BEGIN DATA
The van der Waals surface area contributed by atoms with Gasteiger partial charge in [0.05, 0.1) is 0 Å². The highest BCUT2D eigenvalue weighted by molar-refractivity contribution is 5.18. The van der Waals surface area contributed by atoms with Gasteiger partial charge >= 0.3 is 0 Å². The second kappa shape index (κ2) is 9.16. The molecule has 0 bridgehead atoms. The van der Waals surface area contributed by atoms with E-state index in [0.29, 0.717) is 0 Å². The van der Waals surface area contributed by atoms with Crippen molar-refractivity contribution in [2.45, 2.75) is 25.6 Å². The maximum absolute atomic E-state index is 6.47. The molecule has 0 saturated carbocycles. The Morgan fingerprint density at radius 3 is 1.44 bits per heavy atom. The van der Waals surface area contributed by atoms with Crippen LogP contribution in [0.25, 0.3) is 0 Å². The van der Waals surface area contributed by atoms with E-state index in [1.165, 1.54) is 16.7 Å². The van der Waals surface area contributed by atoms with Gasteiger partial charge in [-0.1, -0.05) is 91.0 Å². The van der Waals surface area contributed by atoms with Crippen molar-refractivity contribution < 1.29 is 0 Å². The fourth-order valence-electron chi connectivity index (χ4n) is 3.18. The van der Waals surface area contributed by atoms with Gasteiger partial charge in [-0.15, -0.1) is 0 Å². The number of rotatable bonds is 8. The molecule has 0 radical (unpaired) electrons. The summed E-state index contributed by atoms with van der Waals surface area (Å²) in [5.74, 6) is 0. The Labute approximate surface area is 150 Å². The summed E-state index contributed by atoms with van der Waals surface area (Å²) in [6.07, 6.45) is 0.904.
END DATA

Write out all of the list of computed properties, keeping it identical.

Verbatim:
The van der Waals surface area contributed by atoms with Gasteiger partial charge in [0.05, 0.1) is 0 Å². The highest BCUT2D eigenvalue weighted by molar-refractivity contribution is 5.18. The van der Waals surface area contributed by atoms with Gasteiger partial charge >= 0.3 is 0 Å². The second kappa shape index (κ2) is 9.16. The molecule has 0 bridgehead atoms. The van der Waals surface area contributed by atoms with E-state index in [0.29, 0.717) is 0 Å². The van der Waals surface area contributed by atoms with Crippen molar-refractivity contribution in [2.45, 2.75) is 25.6 Å². The maximum absolute atomic E-state index is 6.47. The molecule has 0 saturated carbocycles. The Morgan fingerprint density at radius 3 is 1.44 bits per heavy atom. The van der Waals surface area contributed by atoms with Crippen LogP contribution in [0.25, 0.3) is 0 Å². The van der Waals surface area contributed by atoms with E-state index in [1.165, 1.54) is 16.7 Å². The van der Waals surface area contributed by atoms with Gasteiger partial charge in [-0.1, -0.05) is 91.0 Å². The van der Waals surface area contributed by atoms with Crippen molar-refractivity contribution < 1.29 is 0 Å². The fourth-order valence-electron chi connectivity index (χ4n) is 3.18. The van der Waals surface area contributed by atoms with Gasteiger partial charge in [-0.15, -0.1) is 0 Å². The number of rotatable bonds is 8. The molecule has 0 radical (unpaired) electrons. The summed E-state index contributed by atoms with van der Waals surface area (Å²) in [5.74, 6) is 0. The Labute approximate surface area is 150 Å². The summed E-state index contributed by atoms with van der Waals surface area (Å²) in [6.07, 6.45) is 0.904.